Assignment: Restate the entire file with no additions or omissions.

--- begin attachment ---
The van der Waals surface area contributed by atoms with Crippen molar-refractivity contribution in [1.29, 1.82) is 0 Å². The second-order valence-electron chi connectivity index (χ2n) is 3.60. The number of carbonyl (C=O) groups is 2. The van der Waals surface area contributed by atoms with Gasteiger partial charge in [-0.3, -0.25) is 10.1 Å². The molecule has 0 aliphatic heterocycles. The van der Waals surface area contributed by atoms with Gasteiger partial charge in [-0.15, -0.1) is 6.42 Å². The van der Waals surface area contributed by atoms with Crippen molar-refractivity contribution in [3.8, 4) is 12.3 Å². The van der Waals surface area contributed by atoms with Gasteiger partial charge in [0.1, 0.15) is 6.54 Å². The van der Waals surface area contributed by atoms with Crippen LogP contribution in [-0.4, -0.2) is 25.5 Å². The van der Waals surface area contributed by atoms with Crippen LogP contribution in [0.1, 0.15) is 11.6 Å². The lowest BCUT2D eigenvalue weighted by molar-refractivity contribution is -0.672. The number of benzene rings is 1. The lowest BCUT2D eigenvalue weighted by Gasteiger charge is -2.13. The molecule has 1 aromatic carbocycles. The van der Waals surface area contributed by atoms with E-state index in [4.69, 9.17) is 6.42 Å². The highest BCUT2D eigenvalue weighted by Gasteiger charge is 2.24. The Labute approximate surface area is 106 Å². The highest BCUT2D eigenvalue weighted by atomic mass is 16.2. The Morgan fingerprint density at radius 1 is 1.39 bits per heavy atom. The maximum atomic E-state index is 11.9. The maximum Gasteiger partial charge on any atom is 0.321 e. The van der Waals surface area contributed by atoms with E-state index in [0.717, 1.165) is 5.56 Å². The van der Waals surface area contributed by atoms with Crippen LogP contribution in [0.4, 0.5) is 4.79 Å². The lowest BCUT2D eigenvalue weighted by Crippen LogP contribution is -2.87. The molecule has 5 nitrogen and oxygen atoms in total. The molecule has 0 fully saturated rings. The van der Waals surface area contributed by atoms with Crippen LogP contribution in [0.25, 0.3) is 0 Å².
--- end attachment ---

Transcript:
The van der Waals surface area contributed by atoms with Crippen molar-refractivity contribution in [1.29, 1.82) is 0 Å². The second-order valence-electron chi connectivity index (χ2n) is 3.60. The number of carbonyl (C=O) groups is 2. The van der Waals surface area contributed by atoms with Gasteiger partial charge in [-0.3, -0.25) is 10.1 Å². The molecule has 0 aliphatic heterocycles. The van der Waals surface area contributed by atoms with Gasteiger partial charge in [-0.15, -0.1) is 6.42 Å². The van der Waals surface area contributed by atoms with Crippen molar-refractivity contribution in [3.8, 4) is 12.3 Å². The van der Waals surface area contributed by atoms with Gasteiger partial charge in [0.1, 0.15) is 6.54 Å². The van der Waals surface area contributed by atoms with Crippen LogP contribution in [-0.4, -0.2) is 25.5 Å². The van der Waals surface area contributed by atoms with Crippen LogP contribution in [0.1, 0.15) is 11.6 Å². The lowest BCUT2D eigenvalue weighted by molar-refractivity contribution is -0.672. The number of benzene rings is 1. The lowest BCUT2D eigenvalue weighted by Gasteiger charge is -2.13. The molecule has 1 aromatic carbocycles. The van der Waals surface area contributed by atoms with E-state index in [4.69, 9.17) is 6.42 Å². The highest BCUT2D eigenvalue weighted by Gasteiger charge is 2.24. The Labute approximate surface area is 106 Å². The highest BCUT2D eigenvalue weighted by atomic mass is 16.2. The Morgan fingerprint density at radius 1 is 1.39 bits per heavy atom. The maximum atomic E-state index is 11.9. The maximum Gasteiger partial charge on any atom is 0.321 e. The van der Waals surface area contributed by atoms with E-state index in [0.717, 1.165) is 5.56 Å². The van der Waals surface area contributed by atoms with Crippen LogP contribution in [0.4, 0.5) is 4.79 Å². The lowest BCUT2D eigenvalue weighted by Crippen LogP contribution is -2.87. The molecule has 5 nitrogen and oxygen atoms in total. The molecule has 0 fully saturated rings. The van der Waals surface area contributed by atoms with Crippen LogP contribution in [0.25, 0.3) is 0 Å².